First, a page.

With the great excitement now of the indexing of the parish registers, we are all more enthused than ever about tracking down our families. Of course these records have been on microfilm in the National Library for the longest time, and since last summer images were on the Library’s website. We know, from your feedback, that people have been somewhat intimidated by the registers; the acres of handwritten print; the illegiblity etc, These are simply facts of life for us researchers, (and the reason why many of us wear glasses!). It can take a bit of slogging to get through some of the registers.
Some of you will have been lucky enough to have very legible parish registers, with a priest generous with his recording. Others of us are not so lucky.
Now, with the indexing, we can more easily search for the parish records we seek. It is important, as we all excitedly set off, to remember the rules still apply, and to follow the clues as laid out to us. If we have been fortunate enough to learn the name of our ancestor’s parent, be it a father ‘s name from a civil marriage record, or from a census entry, then our search of parish registers is for the named ancestor, son or daughter of that parent. It is easy to get carried away and to make connections between our ancestors and others of the same name we see in the registers. But the rules of evidence still apply! In order for someone to be, for example, a sibling of your ancestor, they must have at least one of the same parents.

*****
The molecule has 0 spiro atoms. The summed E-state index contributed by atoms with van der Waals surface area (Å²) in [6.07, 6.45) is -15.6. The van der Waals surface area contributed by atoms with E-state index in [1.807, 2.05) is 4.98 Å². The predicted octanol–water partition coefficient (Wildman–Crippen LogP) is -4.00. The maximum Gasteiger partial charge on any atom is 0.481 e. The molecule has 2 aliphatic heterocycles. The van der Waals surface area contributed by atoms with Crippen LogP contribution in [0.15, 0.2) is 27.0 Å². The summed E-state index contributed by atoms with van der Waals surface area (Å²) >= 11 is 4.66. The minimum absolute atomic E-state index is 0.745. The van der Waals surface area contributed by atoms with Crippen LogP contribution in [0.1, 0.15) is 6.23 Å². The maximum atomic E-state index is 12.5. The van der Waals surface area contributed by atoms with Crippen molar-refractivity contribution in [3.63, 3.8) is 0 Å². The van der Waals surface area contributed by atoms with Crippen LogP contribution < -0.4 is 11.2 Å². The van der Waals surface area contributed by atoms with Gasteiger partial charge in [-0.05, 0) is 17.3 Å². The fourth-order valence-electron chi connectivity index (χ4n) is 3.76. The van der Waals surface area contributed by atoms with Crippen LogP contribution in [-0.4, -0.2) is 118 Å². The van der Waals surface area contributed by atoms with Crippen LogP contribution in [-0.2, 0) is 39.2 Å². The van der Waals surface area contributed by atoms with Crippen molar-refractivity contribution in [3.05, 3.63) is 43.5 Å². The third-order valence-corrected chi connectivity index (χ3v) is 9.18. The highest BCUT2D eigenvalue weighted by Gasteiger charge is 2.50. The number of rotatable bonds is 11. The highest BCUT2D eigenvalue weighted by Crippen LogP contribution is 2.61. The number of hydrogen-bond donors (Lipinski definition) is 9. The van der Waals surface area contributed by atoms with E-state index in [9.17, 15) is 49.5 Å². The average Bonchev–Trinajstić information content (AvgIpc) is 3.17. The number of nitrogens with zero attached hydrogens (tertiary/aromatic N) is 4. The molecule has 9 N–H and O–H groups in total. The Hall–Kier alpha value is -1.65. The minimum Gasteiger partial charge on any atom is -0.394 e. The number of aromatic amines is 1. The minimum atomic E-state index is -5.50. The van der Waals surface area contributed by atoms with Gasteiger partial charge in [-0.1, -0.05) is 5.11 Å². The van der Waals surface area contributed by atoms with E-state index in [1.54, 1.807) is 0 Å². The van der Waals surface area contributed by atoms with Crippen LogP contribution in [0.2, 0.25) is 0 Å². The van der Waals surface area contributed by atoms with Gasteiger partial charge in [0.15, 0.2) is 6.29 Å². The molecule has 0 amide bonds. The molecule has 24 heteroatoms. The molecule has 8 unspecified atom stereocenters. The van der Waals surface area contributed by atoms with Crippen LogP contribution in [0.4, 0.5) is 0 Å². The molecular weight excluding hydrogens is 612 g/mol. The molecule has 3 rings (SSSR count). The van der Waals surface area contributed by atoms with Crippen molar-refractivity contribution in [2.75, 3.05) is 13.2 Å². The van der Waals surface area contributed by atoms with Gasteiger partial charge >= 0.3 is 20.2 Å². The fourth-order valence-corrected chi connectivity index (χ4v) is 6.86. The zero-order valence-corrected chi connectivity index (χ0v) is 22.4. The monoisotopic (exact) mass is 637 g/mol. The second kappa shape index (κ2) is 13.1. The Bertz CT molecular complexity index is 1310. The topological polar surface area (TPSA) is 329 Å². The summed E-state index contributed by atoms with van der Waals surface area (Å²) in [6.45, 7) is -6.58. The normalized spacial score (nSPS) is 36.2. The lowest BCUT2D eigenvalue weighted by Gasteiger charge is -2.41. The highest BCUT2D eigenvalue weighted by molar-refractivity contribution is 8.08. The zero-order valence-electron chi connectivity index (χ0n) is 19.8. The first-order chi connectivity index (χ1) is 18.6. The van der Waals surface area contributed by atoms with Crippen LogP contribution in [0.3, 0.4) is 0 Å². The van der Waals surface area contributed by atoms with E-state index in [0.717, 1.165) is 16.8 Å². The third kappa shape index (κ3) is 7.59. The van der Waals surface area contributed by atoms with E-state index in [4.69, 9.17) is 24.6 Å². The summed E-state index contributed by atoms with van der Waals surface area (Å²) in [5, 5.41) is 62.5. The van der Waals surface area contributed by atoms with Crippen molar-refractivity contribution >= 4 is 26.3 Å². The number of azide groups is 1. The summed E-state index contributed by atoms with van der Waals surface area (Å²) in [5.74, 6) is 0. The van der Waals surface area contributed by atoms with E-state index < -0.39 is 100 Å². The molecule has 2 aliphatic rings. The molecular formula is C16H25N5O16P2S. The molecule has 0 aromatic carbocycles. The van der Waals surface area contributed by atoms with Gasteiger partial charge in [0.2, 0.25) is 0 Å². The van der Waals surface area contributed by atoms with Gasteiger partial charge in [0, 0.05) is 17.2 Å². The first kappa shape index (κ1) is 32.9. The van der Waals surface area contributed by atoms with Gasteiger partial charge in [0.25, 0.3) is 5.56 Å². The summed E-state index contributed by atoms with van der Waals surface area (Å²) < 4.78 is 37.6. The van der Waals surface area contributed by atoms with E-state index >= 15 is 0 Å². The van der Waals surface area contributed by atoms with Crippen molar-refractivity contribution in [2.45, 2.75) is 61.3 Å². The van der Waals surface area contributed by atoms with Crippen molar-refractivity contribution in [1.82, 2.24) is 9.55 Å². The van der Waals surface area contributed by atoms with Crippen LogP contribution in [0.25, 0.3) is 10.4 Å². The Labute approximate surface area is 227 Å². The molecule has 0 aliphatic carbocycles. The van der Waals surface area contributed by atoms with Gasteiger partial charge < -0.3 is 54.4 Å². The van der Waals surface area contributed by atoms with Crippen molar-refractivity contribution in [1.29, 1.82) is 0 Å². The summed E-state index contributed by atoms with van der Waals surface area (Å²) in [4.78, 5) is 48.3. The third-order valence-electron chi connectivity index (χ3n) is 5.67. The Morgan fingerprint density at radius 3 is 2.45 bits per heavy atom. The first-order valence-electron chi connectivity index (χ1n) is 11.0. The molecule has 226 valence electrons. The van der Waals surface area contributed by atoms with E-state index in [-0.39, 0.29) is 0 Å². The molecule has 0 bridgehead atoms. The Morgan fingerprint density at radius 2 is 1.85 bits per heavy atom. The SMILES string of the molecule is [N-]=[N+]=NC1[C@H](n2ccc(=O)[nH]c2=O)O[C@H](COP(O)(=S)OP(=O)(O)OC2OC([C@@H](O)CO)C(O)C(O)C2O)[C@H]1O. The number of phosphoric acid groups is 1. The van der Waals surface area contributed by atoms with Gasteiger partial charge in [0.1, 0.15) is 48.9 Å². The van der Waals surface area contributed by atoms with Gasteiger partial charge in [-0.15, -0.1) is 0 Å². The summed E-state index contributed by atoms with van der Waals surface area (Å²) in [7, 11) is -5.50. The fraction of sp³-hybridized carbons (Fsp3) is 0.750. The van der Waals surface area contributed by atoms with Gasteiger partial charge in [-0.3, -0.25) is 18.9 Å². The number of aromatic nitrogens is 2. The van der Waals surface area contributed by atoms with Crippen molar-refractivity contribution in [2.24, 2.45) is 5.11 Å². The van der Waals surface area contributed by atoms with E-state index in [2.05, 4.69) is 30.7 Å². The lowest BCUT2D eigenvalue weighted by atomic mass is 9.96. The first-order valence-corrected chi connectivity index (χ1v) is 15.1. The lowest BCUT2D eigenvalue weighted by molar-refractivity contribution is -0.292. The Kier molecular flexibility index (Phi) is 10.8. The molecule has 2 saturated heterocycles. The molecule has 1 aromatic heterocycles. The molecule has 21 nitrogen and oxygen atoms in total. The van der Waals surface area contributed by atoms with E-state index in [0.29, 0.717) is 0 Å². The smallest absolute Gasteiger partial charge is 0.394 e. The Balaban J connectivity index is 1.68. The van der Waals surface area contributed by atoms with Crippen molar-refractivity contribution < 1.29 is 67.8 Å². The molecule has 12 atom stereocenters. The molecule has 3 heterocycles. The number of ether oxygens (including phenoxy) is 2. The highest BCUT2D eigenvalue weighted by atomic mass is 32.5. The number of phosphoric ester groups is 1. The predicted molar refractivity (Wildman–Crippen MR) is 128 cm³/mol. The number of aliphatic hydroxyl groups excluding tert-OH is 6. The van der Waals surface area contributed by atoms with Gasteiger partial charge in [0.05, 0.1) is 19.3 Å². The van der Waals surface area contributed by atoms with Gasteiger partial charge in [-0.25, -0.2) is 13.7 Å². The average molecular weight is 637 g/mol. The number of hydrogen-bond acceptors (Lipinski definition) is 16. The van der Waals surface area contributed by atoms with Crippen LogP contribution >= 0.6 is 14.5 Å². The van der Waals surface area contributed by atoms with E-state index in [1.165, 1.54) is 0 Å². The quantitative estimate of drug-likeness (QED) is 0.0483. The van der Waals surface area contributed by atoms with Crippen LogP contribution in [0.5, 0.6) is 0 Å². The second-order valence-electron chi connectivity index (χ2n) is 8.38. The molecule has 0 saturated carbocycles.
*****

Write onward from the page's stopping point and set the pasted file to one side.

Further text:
Given our settlement patterns in Ireland, we are going to see many instances of the same names in the parish registers. The challenge is not to jump to conclusions, and to weigh up the evidence of a connection between our ancestors and others of the same name, we see in their parish registers.
But most of all, enjoy the search!
By Carmel Gilbride,